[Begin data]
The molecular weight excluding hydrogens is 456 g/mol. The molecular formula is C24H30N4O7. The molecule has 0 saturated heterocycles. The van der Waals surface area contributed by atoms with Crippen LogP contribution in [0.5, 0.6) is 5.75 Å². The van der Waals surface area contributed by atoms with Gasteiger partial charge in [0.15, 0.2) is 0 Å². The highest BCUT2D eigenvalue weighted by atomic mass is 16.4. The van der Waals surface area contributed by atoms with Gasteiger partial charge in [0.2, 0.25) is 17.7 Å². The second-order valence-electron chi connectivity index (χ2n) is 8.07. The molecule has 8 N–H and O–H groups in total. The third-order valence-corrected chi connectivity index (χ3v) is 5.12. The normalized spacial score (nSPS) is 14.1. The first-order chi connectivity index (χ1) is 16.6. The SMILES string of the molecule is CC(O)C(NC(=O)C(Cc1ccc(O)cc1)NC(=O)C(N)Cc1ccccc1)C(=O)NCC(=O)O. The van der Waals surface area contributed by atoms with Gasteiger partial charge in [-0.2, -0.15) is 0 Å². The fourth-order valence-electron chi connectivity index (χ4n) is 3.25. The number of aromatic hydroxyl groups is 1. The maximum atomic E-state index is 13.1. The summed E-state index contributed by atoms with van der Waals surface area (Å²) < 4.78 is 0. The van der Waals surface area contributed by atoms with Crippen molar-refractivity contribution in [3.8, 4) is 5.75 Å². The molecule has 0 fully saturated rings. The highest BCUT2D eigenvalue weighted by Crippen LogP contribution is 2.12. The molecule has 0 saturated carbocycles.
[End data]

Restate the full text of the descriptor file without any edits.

The molecular weight excluding hydrogens is 456 g/mol. The molecular formula is C24H30N4O7. The molecule has 0 saturated heterocycles. The van der Waals surface area contributed by atoms with Crippen LogP contribution in [0.5, 0.6) is 5.75 Å². The van der Waals surface area contributed by atoms with Gasteiger partial charge in [0.15, 0.2) is 0 Å². The highest BCUT2D eigenvalue weighted by atomic mass is 16.4. The van der Waals surface area contributed by atoms with Gasteiger partial charge in [0.2, 0.25) is 17.7 Å². The second-order valence-electron chi connectivity index (χ2n) is 8.07. The molecule has 8 N–H and O–H groups in total. The third-order valence-corrected chi connectivity index (χ3v) is 5.12. The normalized spacial score (nSPS) is 14.1. The first-order chi connectivity index (χ1) is 16.6. The SMILES string of the molecule is CC(O)C(NC(=O)C(Cc1ccc(O)cc1)NC(=O)C(N)Cc1ccccc1)C(=O)NCC(=O)O. The van der Waals surface area contributed by atoms with Gasteiger partial charge in [-0.2, -0.15) is 0 Å². The fourth-order valence-electron chi connectivity index (χ4n) is 3.25. The number of aromatic hydroxyl groups is 1. The maximum atomic E-state index is 13.1. The summed E-state index contributed by atoms with van der Waals surface area (Å²) < 4.78 is 0. The van der Waals surface area contributed by atoms with Crippen molar-refractivity contribution in [3.8, 4) is 5.75 Å². The molecule has 0 fully saturated rings. The highest BCUT2D eigenvalue weighted by Crippen LogP contribution is 2.12. The molecule has 0 saturated carbocycles.